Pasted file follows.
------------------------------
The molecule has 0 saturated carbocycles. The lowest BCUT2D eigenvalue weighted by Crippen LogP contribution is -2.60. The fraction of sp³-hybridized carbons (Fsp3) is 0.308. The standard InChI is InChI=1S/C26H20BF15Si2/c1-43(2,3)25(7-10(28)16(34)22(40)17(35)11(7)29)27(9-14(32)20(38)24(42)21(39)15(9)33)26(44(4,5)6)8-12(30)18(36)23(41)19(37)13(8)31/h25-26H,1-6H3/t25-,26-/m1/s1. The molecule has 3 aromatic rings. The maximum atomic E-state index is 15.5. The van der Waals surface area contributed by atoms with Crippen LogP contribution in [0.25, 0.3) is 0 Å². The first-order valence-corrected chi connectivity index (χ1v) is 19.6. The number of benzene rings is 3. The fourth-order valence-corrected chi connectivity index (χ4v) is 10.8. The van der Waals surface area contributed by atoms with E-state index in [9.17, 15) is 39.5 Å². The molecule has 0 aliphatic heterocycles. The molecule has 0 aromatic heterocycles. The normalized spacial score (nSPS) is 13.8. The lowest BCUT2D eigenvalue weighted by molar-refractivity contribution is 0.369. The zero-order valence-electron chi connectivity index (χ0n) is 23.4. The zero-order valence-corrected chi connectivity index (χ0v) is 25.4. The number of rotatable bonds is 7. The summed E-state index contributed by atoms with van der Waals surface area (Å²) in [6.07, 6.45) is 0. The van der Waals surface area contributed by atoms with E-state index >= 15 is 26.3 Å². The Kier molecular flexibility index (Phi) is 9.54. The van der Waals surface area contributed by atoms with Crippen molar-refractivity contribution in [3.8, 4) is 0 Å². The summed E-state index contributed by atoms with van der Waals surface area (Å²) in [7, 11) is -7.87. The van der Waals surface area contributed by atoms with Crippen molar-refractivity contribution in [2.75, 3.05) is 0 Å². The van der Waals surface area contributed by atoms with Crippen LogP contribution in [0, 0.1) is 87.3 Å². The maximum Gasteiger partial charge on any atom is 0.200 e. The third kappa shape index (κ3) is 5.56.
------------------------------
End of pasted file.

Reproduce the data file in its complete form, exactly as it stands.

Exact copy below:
The molecule has 0 saturated carbocycles. The lowest BCUT2D eigenvalue weighted by Crippen LogP contribution is -2.60. The fraction of sp³-hybridized carbons (Fsp3) is 0.308. The standard InChI is InChI=1S/C26H20BF15Si2/c1-43(2,3)25(7-10(28)16(34)22(40)17(35)11(7)29)27(9-14(32)20(38)24(42)21(39)15(9)33)26(44(4,5)6)8-12(30)18(36)23(41)19(37)13(8)31/h25-26H,1-6H3/t25-,26-/m1/s1. The molecule has 3 aromatic rings. The maximum atomic E-state index is 15.5. The van der Waals surface area contributed by atoms with Crippen LogP contribution in [0.25, 0.3) is 0 Å². The first-order valence-corrected chi connectivity index (χ1v) is 19.6. The number of benzene rings is 3. The fourth-order valence-corrected chi connectivity index (χ4v) is 10.8. The van der Waals surface area contributed by atoms with E-state index in [9.17, 15) is 39.5 Å². The molecule has 0 aliphatic heterocycles. The molecule has 0 aromatic heterocycles. The normalized spacial score (nSPS) is 13.8. The lowest BCUT2D eigenvalue weighted by molar-refractivity contribution is 0.369. The zero-order valence-electron chi connectivity index (χ0n) is 23.4. The zero-order valence-corrected chi connectivity index (χ0v) is 25.4. The number of rotatable bonds is 7. The summed E-state index contributed by atoms with van der Waals surface area (Å²) in [6.07, 6.45) is 0. The van der Waals surface area contributed by atoms with E-state index >= 15 is 26.3 Å². The Kier molecular flexibility index (Phi) is 9.54. The van der Waals surface area contributed by atoms with Crippen molar-refractivity contribution in [3.8, 4) is 0 Å². The summed E-state index contributed by atoms with van der Waals surface area (Å²) in [7, 11) is -7.87. The van der Waals surface area contributed by atoms with Crippen molar-refractivity contribution in [2.75, 3.05) is 0 Å². The van der Waals surface area contributed by atoms with Crippen LogP contribution in [0, 0.1) is 87.3 Å². The maximum Gasteiger partial charge on any atom is 0.200 e. The third kappa shape index (κ3) is 5.56.